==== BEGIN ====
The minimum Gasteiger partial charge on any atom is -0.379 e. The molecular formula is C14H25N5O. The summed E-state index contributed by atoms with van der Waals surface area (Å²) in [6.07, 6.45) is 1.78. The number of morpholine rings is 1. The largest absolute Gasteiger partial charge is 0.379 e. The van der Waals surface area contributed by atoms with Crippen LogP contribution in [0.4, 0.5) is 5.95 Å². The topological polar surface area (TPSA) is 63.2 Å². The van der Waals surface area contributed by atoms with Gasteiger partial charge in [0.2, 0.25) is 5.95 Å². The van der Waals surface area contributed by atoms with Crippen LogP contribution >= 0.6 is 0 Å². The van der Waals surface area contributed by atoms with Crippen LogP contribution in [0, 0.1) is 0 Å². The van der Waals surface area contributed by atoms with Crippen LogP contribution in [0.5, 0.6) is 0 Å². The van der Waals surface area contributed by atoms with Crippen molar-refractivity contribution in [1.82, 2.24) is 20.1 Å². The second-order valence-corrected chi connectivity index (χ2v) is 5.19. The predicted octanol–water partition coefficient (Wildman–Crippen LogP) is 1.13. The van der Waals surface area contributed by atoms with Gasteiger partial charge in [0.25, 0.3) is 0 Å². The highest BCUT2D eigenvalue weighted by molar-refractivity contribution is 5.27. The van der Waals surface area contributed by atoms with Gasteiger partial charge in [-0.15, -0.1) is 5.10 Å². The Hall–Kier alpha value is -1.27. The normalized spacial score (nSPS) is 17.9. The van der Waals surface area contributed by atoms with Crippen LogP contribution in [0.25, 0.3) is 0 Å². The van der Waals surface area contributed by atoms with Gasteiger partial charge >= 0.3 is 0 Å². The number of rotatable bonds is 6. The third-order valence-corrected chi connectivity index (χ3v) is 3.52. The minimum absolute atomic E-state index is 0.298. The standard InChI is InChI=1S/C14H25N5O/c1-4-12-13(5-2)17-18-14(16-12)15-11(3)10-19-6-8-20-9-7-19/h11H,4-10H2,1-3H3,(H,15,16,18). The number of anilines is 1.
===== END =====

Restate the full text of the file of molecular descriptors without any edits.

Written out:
The minimum Gasteiger partial charge on any atom is -0.379 e. The molecular formula is C14H25N5O. The summed E-state index contributed by atoms with van der Waals surface area (Å²) in [6.07, 6.45) is 1.78. The number of morpholine rings is 1. The largest absolute Gasteiger partial charge is 0.379 e. The van der Waals surface area contributed by atoms with Crippen LogP contribution in [0.4, 0.5) is 5.95 Å². The topological polar surface area (TPSA) is 63.2 Å². The van der Waals surface area contributed by atoms with Gasteiger partial charge in [0.2, 0.25) is 5.95 Å². The van der Waals surface area contributed by atoms with Crippen LogP contribution >= 0.6 is 0 Å². The van der Waals surface area contributed by atoms with Crippen LogP contribution in [0, 0.1) is 0 Å². The van der Waals surface area contributed by atoms with Crippen LogP contribution in [0.5, 0.6) is 0 Å². The van der Waals surface area contributed by atoms with Crippen molar-refractivity contribution in [1.82, 2.24) is 20.1 Å². The second-order valence-corrected chi connectivity index (χ2v) is 5.19. The predicted octanol–water partition coefficient (Wildman–Crippen LogP) is 1.13. The van der Waals surface area contributed by atoms with Gasteiger partial charge in [0.25, 0.3) is 0 Å². The highest BCUT2D eigenvalue weighted by molar-refractivity contribution is 5.27. The van der Waals surface area contributed by atoms with Gasteiger partial charge in [-0.15, -0.1) is 5.10 Å². The Hall–Kier alpha value is -1.27. The normalized spacial score (nSPS) is 17.9. The van der Waals surface area contributed by atoms with Crippen LogP contribution in [0.25, 0.3) is 0 Å². The van der Waals surface area contributed by atoms with Gasteiger partial charge >= 0.3 is 0 Å². The number of rotatable bonds is 6. The third-order valence-corrected chi connectivity index (χ3v) is 3.52. The minimum absolute atomic E-state index is 0.298. The standard InChI is InChI=1S/C14H25N5O/c1-4-12-13(5-2)17-18-14(16-12)15-11(3)10-19-6-8-20-9-7-19/h11H,4-10H2,1-3H3,(H,15,16,18). The number of anilines is 1.